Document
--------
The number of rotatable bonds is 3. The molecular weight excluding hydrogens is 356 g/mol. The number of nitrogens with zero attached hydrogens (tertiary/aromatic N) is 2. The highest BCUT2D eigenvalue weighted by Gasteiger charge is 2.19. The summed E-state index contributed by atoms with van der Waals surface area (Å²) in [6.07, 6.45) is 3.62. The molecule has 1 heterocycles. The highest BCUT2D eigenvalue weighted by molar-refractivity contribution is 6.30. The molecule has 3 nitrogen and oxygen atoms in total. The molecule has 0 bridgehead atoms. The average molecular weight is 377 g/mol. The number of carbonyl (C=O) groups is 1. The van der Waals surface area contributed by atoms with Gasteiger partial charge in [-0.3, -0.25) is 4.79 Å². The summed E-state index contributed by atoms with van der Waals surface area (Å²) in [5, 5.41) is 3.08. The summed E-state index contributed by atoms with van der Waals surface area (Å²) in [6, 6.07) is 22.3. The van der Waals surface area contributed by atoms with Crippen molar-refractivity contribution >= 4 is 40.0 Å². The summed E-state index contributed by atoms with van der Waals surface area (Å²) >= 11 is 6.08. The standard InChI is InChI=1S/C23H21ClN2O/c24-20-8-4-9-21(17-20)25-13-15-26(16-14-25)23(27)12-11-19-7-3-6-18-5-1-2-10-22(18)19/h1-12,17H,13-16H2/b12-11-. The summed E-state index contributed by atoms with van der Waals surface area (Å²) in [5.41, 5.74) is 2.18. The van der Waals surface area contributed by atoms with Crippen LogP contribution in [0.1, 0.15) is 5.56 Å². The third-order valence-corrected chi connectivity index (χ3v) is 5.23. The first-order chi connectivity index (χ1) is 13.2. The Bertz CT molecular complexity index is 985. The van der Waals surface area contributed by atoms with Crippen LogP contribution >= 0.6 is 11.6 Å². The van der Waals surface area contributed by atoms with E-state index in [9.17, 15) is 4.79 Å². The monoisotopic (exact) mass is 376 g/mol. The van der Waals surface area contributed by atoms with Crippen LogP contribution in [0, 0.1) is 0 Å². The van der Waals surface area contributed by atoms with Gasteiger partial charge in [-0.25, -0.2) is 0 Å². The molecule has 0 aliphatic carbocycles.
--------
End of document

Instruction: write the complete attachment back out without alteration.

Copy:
The number of rotatable bonds is 3. The molecular weight excluding hydrogens is 356 g/mol. The number of nitrogens with zero attached hydrogens (tertiary/aromatic N) is 2. The highest BCUT2D eigenvalue weighted by Gasteiger charge is 2.19. The summed E-state index contributed by atoms with van der Waals surface area (Å²) in [6.07, 6.45) is 3.62. The molecule has 1 heterocycles. The highest BCUT2D eigenvalue weighted by molar-refractivity contribution is 6.30. The molecule has 3 nitrogen and oxygen atoms in total. The molecule has 0 bridgehead atoms. The average molecular weight is 377 g/mol. The number of carbonyl (C=O) groups is 1. The van der Waals surface area contributed by atoms with Gasteiger partial charge in [-0.3, -0.25) is 4.79 Å². The summed E-state index contributed by atoms with van der Waals surface area (Å²) in [5, 5.41) is 3.08. The summed E-state index contributed by atoms with van der Waals surface area (Å²) in [6, 6.07) is 22.3. The van der Waals surface area contributed by atoms with Crippen molar-refractivity contribution >= 4 is 40.0 Å². The summed E-state index contributed by atoms with van der Waals surface area (Å²) >= 11 is 6.08. The standard InChI is InChI=1S/C23H21ClN2O/c24-20-8-4-9-21(17-20)25-13-15-26(16-14-25)23(27)12-11-19-7-3-6-18-5-1-2-10-22(18)19/h1-12,17H,13-16H2/b12-11-. The summed E-state index contributed by atoms with van der Waals surface area (Å²) in [5.41, 5.74) is 2.18. The van der Waals surface area contributed by atoms with Crippen LogP contribution in [0.1, 0.15) is 5.56 Å². The third-order valence-corrected chi connectivity index (χ3v) is 5.23. The first-order chi connectivity index (χ1) is 13.2. The Bertz CT molecular complexity index is 985. The van der Waals surface area contributed by atoms with Crippen LogP contribution >= 0.6 is 11.6 Å². The van der Waals surface area contributed by atoms with E-state index in [9.17, 15) is 4.79 Å². The monoisotopic (exact) mass is 376 g/mol. The van der Waals surface area contributed by atoms with Crippen LogP contribution in [0, 0.1) is 0 Å². The van der Waals surface area contributed by atoms with Gasteiger partial charge in [-0.25, -0.2) is 0 Å². The molecule has 0 aliphatic carbocycles.